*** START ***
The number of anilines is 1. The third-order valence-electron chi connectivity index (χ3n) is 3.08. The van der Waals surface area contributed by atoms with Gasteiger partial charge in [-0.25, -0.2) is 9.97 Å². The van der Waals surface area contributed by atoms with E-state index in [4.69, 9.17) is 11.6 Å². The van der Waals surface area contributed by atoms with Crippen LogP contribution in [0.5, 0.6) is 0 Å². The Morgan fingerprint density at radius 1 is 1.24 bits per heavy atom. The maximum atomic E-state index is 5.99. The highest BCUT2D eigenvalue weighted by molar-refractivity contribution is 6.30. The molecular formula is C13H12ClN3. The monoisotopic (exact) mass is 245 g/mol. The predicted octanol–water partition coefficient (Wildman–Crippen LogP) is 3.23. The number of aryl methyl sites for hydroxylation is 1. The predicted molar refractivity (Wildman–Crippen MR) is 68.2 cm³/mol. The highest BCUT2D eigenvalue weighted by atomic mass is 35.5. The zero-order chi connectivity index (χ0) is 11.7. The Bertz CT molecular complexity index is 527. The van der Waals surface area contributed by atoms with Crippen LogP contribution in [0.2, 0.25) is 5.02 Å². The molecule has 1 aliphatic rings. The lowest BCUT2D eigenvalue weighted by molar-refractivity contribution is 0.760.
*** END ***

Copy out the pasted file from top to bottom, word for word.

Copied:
The number of anilines is 1. The third-order valence-electron chi connectivity index (χ3n) is 3.08. The van der Waals surface area contributed by atoms with Gasteiger partial charge in [-0.25, -0.2) is 9.97 Å². The van der Waals surface area contributed by atoms with E-state index in [4.69, 9.17) is 11.6 Å². The van der Waals surface area contributed by atoms with Crippen LogP contribution in [0.5, 0.6) is 0 Å². The Morgan fingerprint density at radius 1 is 1.24 bits per heavy atom. The maximum atomic E-state index is 5.99. The highest BCUT2D eigenvalue weighted by molar-refractivity contribution is 6.30. The molecular formula is C13H12ClN3. The monoisotopic (exact) mass is 245 g/mol. The predicted octanol–water partition coefficient (Wildman–Crippen LogP) is 3.23. The number of aryl methyl sites for hydroxylation is 1. The predicted molar refractivity (Wildman–Crippen MR) is 68.2 cm³/mol. The highest BCUT2D eigenvalue weighted by atomic mass is 35.5. The zero-order chi connectivity index (χ0) is 11.7. The Bertz CT molecular complexity index is 527. The van der Waals surface area contributed by atoms with Crippen LogP contribution in [0.2, 0.25) is 5.02 Å². The molecule has 1 aliphatic rings. The lowest BCUT2D eigenvalue weighted by molar-refractivity contribution is 0.760.